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Nintendo DS will beat Playstation 2

Nintendo DS will beat Playstation 2
Nintendo DS beat Playstation 2

Nintendo DS will beat Playstation 2

Triumph from Sony console, the PlayStation 2 shortly predicted Nintendo will be taken over, via the Nintendo DS. Since 2000, the PS2 has dominated the console market in the world.
"Nintendo DS started to close the PS2 as the best hardware system product of all time," said NPD Group spokeswoman, Anita Frazier.
Anita estimate, October to November this year, the Nintendo DS will surpass PS2 sales record. Until March 2010, Nintendo DS has sold more than 129 million units while the PS2 has sold 150 million units.
Nintendo is also rumored to be making moves to create a portable gaming console that is able to adopt the technology three-dimensional (3D). Console can be played without special glasses. Console Nintendo DS is the latest series which will be on display at the E3 exhibition international games to be held in June.
But these steps, get a negative rating from rival Sony. According to Sony, it is very difficult to accept if 3D is applied in a portable console, because the majority of console users are also mostly children aged 8 to 9 years. (Geek / Okezone)

Sony Finally have Achieved From Playstation3

Sony Achieved From Playstation3Sony Finally have Achieved From Playstation3
Sony finally able to take advantage of the PS3 gaming console. After increasing sales and production cost is cheaper than the PS3 Slim model.
Previously, Sony continues to face high production costs, practically no gain in sales of the PS3 console.
During that period Sony has sold 6.5 million in the three-month period last year 2009. From the first three months of 2010, Sony also received 2.2 million units. Or take the 600 thousand units compared to sales in the first quarter of 2009. Last year, Sony was able to sell 13 million units expected this year to sell 15 million units.

Microsoft Will Release Christmas Project at October

Christmas Project xbox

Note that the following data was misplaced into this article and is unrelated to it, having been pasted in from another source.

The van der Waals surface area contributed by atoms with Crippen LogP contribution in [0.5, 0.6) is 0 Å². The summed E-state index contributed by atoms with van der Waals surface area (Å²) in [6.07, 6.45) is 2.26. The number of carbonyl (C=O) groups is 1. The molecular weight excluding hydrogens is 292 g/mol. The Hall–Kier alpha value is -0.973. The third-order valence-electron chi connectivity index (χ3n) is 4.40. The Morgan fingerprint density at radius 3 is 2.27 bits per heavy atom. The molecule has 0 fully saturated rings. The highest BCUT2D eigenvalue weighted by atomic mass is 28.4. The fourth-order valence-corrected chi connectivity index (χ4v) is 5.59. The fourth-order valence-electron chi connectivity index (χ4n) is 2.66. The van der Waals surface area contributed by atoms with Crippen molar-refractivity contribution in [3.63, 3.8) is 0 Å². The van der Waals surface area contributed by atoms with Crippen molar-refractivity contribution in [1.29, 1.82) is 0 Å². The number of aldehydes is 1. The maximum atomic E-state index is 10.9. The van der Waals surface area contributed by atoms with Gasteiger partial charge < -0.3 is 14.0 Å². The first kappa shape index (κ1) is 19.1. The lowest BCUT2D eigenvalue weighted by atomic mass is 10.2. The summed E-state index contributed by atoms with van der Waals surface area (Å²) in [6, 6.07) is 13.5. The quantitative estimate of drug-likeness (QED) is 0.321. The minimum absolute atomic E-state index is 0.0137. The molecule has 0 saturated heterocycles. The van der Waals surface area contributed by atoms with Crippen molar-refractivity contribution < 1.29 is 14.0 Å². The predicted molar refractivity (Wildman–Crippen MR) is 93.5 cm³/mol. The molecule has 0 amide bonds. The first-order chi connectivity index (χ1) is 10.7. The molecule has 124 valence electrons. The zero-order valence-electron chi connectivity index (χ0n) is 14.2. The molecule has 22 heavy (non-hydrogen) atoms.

Microsoft Will Release Christmas Project at October 2010

News fanfare Microsoft motion sensor that is heard again the Christmas Project. This time coming from Saudi Arabia. Christmas Project was mentioned as being released in October 2010 in Middle East countries that.
It sounded a little unusual. Great news for the console gaming industry come from a country that was less popular for gaming business. Only, it is said will be done by one of Saudi Arabia, Microsoft executives named Syed Bilal Tariq.
To one of television Saudi Arabia has announced it is good news.
"I'm going to share the good news. Christmas Project will be launched in Saudi Arabia and throughout the world, in late October," he explained. He also added that Microsoft will soon confirm this, after the mat E3 in June 2010.
The existence of Project Christmas is certainly opened up opportunities for wider control of Xbox 360 games. Unlike the Nintendo Wii using the Wiimote to move the game device, the Christmas Project is really just a player using his body.
Christmas Project is estimated to be present simultaneously with the Xbox 360 Slim, with a price of about USD 2.8 million.(Detik/Softpedia)

squre enix : Wielding Swords in a World of Sharp Tongues

neir a game from Square Enixneir a game from Square Enix
squre enix : Wielding Swords in a World of Sharp Tongues
Is it too much to ask that the justices actually play some modern video games as they consider this? Probably. One suspects that at least a couple of them already harbor a secret obsession with the likes of Minesweeper, Tetris, Solitaire or Bejeweled — as do so many desk jockeys — but it seems sadly unlikely that many, if any, of them will ever actually sit on a couch with controller in hand.

Yet an interactive experience can never be truly understood through noninteractive video clips. What distinguishes an electronic game from older forms of mass entertainment is that the game must be actively participated in, rather than merely viewed, to be fully comprehended. It is only through a player’s sense of responsibility, direction and individual agency that the pictures on the screen come to assume real meaning.